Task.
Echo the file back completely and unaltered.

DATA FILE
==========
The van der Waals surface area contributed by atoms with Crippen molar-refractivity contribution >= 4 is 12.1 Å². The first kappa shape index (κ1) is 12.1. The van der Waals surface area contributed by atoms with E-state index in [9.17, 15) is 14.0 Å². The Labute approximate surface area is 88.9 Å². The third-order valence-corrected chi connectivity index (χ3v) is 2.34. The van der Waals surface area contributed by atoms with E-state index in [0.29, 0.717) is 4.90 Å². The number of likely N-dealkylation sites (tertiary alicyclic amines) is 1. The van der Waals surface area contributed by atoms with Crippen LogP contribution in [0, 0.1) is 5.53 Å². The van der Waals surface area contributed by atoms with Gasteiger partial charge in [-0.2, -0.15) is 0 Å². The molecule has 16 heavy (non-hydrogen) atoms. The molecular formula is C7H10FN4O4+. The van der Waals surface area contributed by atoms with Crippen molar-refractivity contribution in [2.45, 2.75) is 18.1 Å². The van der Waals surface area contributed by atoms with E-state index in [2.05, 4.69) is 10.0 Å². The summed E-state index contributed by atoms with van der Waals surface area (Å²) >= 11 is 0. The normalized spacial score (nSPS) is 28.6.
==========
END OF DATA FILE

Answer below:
The van der Waals surface area contributed by atoms with Crippen molar-refractivity contribution >= 4 is 12.1 Å². The first kappa shape index (κ1) is 12.1. The van der Waals surface area contributed by atoms with E-state index in [9.17, 15) is 14.0 Å². The Labute approximate surface area is 88.9 Å². The third-order valence-corrected chi connectivity index (χ3v) is 2.34. The van der Waals surface area contributed by atoms with E-state index in [0.29, 0.717) is 4.90 Å². The number of likely N-dealkylation sites (tertiary alicyclic amines) is 1. The van der Waals surface area contributed by atoms with Crippen LogP contribution in [0, 0.1) is 5.53 Å². The van der Waals surface area contributed by atoms with Gasteiger partial charge in [-0.2, -0.15) is 0 Å². The molecule has 16 heavy (non-hydrogen) atoms. The molecular formula is C7H10FN4O4+. The van der Waals surface area contributed by atoms with Crippen molar-refractivity contribution in [2.45, 2.75) is 18.1 Å². The van der Waals surface area contributed by atoms with E-state index in [2.05, 4.69) is 10.0 Å². The summed E-state index contributed by atoms with van der Waals surface area (Å²) >= 11 is 0. The normalized spacial score (nSPS) is 28.6.